All Who Labor

dreamlandIt’s Labor Day in the U.S. today.  Until a few years ago, I had forgotten that it is a day to celebrate the contributions and achievements of the American workforce.  Then I stumbled across the novel Dreamland by Kevin Baker.  The picture on the cover caught my eye–Coney Island in 1911.  Something I knew nothing about, so I checked it out.  As luck has it, Baker is an historical researcher so the story was absolutely mesmerizing in its recreation of life in New York City before the First World War.

From Publishers Weekly:

Taking place in turn-of-the-century New York City, Baker’s splashy novel features gangsters, midgets, feminist strikers, the Lower East Side, Coney Island, Freud’s trip to America and the infamous Triangle Factory fire. It’s a powerful, deeply moving epic, an earthier, rowdier, more inclusive Ragtime that rings beautiful changes on the familiar themes of the immigrant experience and the unfulfilled promise of the American Dream. Baker juggles subplots that reflect different ethnic and cultural realities: resilient, independent-minded sweatshop seamstress Esther Abramowitz rebels against her caustic Russian-Jewish ex-rabbi father to become a union organizer; Irish-American state senator Big Tim Sullivan, a corrupt Tammany Hall boss, rules the city through bribes, gangs and cops on the take; hoodlum Gyp the Blood (aka Lazar Abramowitz), who is Esther’s estranged brother, puts out a hit on her boyfriend, Kid Twist (Josef Kolyika), an Eastern European refugee who arrived as a stowaway on the same ocean liner that, in this scenario, brings Freud and Jung to New York on a trip to promote psychoanalysis. Meanwhile, over in Dreamland, the vast Coney Island amusement park, the philosophically minded Trick the Dwarf courts another sideshow attraction, Mad Carlotta, a midget who thinks she’s the Empress of Mexico.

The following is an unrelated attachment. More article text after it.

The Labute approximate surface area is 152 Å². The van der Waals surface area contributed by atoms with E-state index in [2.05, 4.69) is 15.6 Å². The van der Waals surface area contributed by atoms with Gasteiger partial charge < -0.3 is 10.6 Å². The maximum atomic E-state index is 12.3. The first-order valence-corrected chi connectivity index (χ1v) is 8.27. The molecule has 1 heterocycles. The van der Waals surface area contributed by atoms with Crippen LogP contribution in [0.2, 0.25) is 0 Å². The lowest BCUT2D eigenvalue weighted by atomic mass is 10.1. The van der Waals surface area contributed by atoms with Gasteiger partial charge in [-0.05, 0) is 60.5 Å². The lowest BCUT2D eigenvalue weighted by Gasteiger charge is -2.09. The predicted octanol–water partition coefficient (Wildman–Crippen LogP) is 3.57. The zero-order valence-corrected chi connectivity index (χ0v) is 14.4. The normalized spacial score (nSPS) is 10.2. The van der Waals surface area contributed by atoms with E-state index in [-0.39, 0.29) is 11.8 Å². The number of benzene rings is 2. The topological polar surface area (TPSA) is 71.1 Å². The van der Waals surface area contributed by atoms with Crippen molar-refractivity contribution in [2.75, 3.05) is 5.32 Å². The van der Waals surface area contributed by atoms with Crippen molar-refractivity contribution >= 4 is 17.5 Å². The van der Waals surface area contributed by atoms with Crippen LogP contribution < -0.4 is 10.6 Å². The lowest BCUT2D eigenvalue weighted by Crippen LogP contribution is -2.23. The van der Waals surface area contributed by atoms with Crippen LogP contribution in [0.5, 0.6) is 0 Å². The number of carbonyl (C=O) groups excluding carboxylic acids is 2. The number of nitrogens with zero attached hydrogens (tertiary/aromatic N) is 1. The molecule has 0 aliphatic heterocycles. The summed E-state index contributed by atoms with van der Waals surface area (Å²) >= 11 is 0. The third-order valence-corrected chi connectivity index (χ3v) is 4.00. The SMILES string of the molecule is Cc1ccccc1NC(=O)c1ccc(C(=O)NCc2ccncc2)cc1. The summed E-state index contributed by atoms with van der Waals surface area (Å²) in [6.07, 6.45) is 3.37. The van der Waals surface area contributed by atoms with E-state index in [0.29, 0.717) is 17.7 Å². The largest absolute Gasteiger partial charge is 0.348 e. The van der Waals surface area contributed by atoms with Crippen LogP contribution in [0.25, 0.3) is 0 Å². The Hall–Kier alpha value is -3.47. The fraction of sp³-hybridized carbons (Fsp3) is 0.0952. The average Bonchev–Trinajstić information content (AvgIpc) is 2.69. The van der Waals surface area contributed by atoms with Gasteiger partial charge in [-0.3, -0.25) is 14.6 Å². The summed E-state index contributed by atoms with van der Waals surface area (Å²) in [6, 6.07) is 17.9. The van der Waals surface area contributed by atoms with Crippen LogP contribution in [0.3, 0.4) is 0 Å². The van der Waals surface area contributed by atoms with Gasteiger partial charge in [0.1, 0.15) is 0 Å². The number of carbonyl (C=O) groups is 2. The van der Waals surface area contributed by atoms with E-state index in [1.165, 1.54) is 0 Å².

Yeah, it’s got a lot going on.  What does this book have to do with Labor Day?  Well, it was the first time I had ever heard of the Triangle Shirtwaist Factory and the fire that killed 146 people.  Most of the dead were young women who were forced to work in dangerous conditions for pennies.  It’s the kind of story we hear about today in other countries, but this was our country 100 years ago.  Young women labored at their machines nine hours a day and seven on Saturday for $7-$10 a week.  The factory was located on the eighth, ninth and tenth floors of a building in a city where the firetruck ladders couldn’t reach past the sixth floor.  The stairwell doors were locked to prevent unauthorized breaks and so that the foreman could check purses at the end of the day for anything pilfered.  The scrap bins were cleaned out when the management felt like cleaning them.  The fire started (most likely) in a scrap bin filled with a month’s worth of flammable cotton scraps.   

Inside the Triangle Factory.  The "Fire Escape" sign points to a window.

Inside the Triangle Factory. The “Fire Escape” sign points to a window.

Two years before the fatal fire, in 1909, the women of the Triangle Shirtwaist Factory had tried to strike for better working conditions but most returned to their machines because their families couldn’t afford the break in wages.  

That’s part of the story told in Dreamland.  

The Triangle Shirtwaist Factory fire in 1911 was a turning point in the labor movement.  If you’ve ever purchased a blouse and seen a tag from the International Ladies Garment Workers Union (ILGWU), you have witnessed the legacy of the women who died in that fire.  

I remind myself in May that Memorial Day isn’t about grilling hamburgers and opening the swimming pool.  And now I remember that Labor Day isn’t about saying goodbye to summer.  It’s saying Thank You for the 40-hour week, for maternity leave, for OSHA safety rules–hard won victories.  


12 thoughts on “All Who Labor

  1. Heather Slutzky

    Yesterday I was reading the Historical Remembrance marker outside the patio where I was eating lunch. It talked about the hotel fire in Atlanta where 100+ folks died – in part because of the ladder / net access.

  2. Amanda Harris

    One of my favorite bumper stickers ever read “Labor Unions: the people who brought you The Weekend.” Unions aren’t perfect, but they are essential.

  3. Chris

    Thanks, Ashley. Now I have another book to add to my list and “my boat is so small.” Recently re-read Upton Sinclair’s The Jungle. That’ll shake your shingles and make you glad 1906 wasn’t your year in the workplace.

    I so look forward to your posts.


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